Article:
The Super App vs. Companion App Strategy: Which is Right For Credit Unions?
By Kristopher Kovacs, President & CEO, Constellation Digital Partners
Credit unions continue to invest heavily in their digital transformation initiatives, and they want to make sure that they get those investments right. As more and more functionality is developed and delivered to members within the mobile banking channel, credit unions will inevitably hit a point when they must decide whether to embrace a single “Super App” approach or go with a multiple “Companion App” strategy. The reality is that we have seen clients be successful with both approaches, and the answer to which is best is often different for different credit unions.
The Rise of the Super App
Recently, the concept of the super app has garnered much attention as technology companies, online retailers, social media networks and financial institutions, among others, attempt to make their mobile application serve as a “one stop shop” for consumers. In retail banking, this means bundling all of a credit union’s services, along with those of its fintech partners, within a single mobile app. The thinking being that if members can manage everything from basic banking functions (balance transfers, check deposit, bill pay) to adjacent services (subscription management, P2P payments) to wealth management and financial wellness programs, to consumer, auto and/or mortgage lending – even business banking – then this effectively supports member retention by bringing what might have been a handful of disparate applications on a member’s mobile device all under the credit union’s single app.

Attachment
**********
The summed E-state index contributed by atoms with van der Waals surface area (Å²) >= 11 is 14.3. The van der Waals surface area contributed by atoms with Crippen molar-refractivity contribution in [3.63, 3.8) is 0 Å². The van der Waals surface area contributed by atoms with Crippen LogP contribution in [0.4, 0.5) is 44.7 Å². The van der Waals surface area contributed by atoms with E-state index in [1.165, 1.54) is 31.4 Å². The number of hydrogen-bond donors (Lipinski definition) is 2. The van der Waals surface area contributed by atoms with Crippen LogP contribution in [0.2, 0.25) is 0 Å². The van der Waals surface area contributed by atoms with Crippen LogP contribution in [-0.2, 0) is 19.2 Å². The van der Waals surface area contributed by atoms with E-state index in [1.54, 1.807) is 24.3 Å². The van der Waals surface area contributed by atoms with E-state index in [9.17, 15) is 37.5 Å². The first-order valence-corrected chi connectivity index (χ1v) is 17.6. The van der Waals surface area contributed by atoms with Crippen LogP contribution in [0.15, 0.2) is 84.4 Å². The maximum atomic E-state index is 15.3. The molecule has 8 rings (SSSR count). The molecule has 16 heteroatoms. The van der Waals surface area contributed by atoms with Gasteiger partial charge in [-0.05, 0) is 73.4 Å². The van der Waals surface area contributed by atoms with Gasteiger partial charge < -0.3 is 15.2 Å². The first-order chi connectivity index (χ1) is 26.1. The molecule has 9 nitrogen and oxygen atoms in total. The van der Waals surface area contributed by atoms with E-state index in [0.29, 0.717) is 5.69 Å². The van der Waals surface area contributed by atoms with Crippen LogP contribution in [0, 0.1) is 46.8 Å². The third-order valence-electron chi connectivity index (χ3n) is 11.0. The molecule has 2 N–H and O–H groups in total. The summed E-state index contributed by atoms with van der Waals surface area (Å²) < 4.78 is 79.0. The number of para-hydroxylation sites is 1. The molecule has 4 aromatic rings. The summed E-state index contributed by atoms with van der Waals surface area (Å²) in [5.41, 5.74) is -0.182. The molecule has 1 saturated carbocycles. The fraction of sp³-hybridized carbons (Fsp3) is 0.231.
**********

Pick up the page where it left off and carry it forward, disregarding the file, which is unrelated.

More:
In principle, this makes a lot of sense, and in some cases, it is the right strategy for a credit union to adopt. By bringing more services under one application – and effectively building a digital wall around that member -- super apps should encourage higher levels of member engagement and loyalty while mitigating competitive threats from fintechs and other institutions. The key to all of this, however, is that the success of a super app strategy hinges almost entirely on the quality of the member experience. And since there is no single, uniform member experience preference, therein lies the problem.
Different types of members often want different types of experiences and too often we see credit unions struggle to provide that level of flexibility through the super app approach. Where Boomers and Gen-Xers may prefer a more traditional home screen presentation, featuring individual account balances and a pull-down menu of services that link to separate pages or screens, Millennials and Gen-Z typically want none of those things, instead preferring to scroll down or swipe right through a more personalized, graphically enhanced experience. Even communications preferences differ greatly, with some generations preferring branch, email and/or phone and others preferring video chat and/or text.